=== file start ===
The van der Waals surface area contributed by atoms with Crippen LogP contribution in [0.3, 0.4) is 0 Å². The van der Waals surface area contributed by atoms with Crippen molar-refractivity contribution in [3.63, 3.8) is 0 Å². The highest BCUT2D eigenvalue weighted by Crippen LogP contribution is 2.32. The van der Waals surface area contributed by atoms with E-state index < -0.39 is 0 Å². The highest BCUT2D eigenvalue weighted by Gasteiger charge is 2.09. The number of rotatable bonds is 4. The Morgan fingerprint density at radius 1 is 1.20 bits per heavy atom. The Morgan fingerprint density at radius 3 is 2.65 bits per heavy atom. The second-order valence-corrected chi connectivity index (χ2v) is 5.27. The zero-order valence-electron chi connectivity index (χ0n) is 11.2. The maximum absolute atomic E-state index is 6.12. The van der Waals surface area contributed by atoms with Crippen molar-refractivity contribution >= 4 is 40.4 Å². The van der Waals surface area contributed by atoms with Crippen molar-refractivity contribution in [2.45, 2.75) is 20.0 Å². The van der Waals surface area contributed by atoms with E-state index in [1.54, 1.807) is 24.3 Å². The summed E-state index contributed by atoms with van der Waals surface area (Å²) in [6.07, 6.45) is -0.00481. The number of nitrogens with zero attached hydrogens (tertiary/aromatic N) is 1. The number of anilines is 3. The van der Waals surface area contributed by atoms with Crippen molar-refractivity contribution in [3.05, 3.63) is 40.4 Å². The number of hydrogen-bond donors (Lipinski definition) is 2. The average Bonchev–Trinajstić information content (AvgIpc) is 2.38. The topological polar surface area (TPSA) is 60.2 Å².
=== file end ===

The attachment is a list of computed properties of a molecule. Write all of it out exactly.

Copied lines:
The van der Waals surface area contributed by atoms with Crippen LogP contribution in [0.3, 0.4) is 0 Å². The van der Waals surface area contributed by atoms with Crippen molar-refractivity contribution in [3.63, 3.8) is 0 Å². The highest BCUT2D eigenvalue weighted by Crippen LogP contribution is 2.32. The van der Waals surface area contributed by atoms with E-state index < -0.39 is 0 Å². The highest BCUT2D eigenvalue weighted by Gasteiger charge is 2.09. The number of rotatable bonds is 4. The Morgan fingerprint density at radius 1 is 1.20 bits per heavy atom. The Morgan fingerprint density at radius 3 is 2.65 bits per heavy atom. The second-order valence-corrected chi connectivity index (χ2v) is 5.27. The zero-order valence-electron chi connectivity index (χ0n) is 11.2. The maximum absolute atomic E-state index is 6.12. The van der Waals surface area contributed by atoms with Crippen molar-refractivity contribution >= 4 is 40.4 Å². The van der Waals surface area contributed by atoms with Crippen molar-refractivity contribution in [2.45, 2.75) is 20.0 Å². The van der Waals surface area contributed by atoms with E-state index in [1.54, 1.807) is 24.3 Å². The summed E-state index contributed by atoms with van der Waals surface area (Å²) in [6.07, 6.45) is -0.00481. The number of nitrogens with zero attached hydrogens (tertiary/aromatic N) is 1. The number of anilines is 3. The van der Waals surface area contributed by atoms with Crippen molar-refractivity contribution in [3.05, 3.63) is 40.4 Å². The number of hydrogen-bond donors (Lipinski definition) is 2. The average Bonchev–Trinajstić information content (AvgIpc) is 2.38. The topological polar surface area (TPSA) is 60.2 Å².